Hardware configuration overview

Hardware and operating system differences

The fact that a given piece of hardware works under DOS or Windows is no guarantee that it works with the UnixWare 7 system.

A critical difference between UnixWare 7 systems and some DOS applications is the way they access hardware. For example, older DOS systems and some DOS applications read or write information to a device controller (disk, tape, or serial/parallel) by making a device-independent call to the BIOS (Basic Input Output System). The BIOS translates the device-independent call into a device-dependent set of instructions to transfer data to or from a particular device.

Except for very short periods of time during installation and during the boot process, UnixWare 7 systems do not address the BIOS directly; device drivers handle many of the functions for which DOS can use the BIOS.

Some PC manufacturers depend on something called ``BIOS compatibility.'' DOS functions can be, in a sense, device-independent, because some of the device-dependent functions of DOS have been separated into the BIOS. This means that manufacturers can make their non-standard devices work under DOS by modifying the ROM BIOS that acts as the interface between the hardware and DOS.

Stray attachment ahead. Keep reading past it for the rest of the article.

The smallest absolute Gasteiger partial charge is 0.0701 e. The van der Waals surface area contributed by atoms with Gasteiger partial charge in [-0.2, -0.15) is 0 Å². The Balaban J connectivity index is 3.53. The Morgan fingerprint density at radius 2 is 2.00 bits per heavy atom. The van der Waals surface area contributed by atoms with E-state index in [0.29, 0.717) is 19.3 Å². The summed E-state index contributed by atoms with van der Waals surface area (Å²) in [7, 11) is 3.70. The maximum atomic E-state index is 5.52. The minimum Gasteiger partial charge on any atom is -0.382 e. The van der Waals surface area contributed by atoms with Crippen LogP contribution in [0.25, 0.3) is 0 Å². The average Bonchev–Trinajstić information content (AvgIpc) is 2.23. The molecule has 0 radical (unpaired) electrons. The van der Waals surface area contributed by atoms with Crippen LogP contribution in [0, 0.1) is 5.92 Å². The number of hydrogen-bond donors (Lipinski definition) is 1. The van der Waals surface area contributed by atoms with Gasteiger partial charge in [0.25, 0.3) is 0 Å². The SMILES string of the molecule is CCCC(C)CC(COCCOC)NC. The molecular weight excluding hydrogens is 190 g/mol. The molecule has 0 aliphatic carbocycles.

By writing code that reads and writes directly to the device, DOS can also use devices without going through the BIOS. This is similar to writing a device driver for a UnixWare 7 system. The ability to write directly to a device is one reason some hardware works with DOS, but not with UnixWare 7 systems. The hardware vendor can make DOS work with hardware that uses a non-standard BIOS by writing a DOS device driver that translates between DOS and the non-standard BIOS. This makes it BIOS-compatible for DOS, even though the BIOS is non-standard. DOS polls the system bus and the custom device driver to access the device. Because a UnixWare 7 system does not make use of the BIOS, it expects a piece of hardware to be at a specific ``Interrupt vectors'', ``DMA channel'', and ``I/O base address'' (with a few device-specific exceptions), and does not recognize the hardware if it is incorrectly configured. However, most modern drivers (except for ISA devices) now auto-configure, so the correct configuration parameters are usually found.

© 2004 The SCO Group, Inc. All rights reserved.
UnixWare 7 Release 7.1.4 - 22 April 2004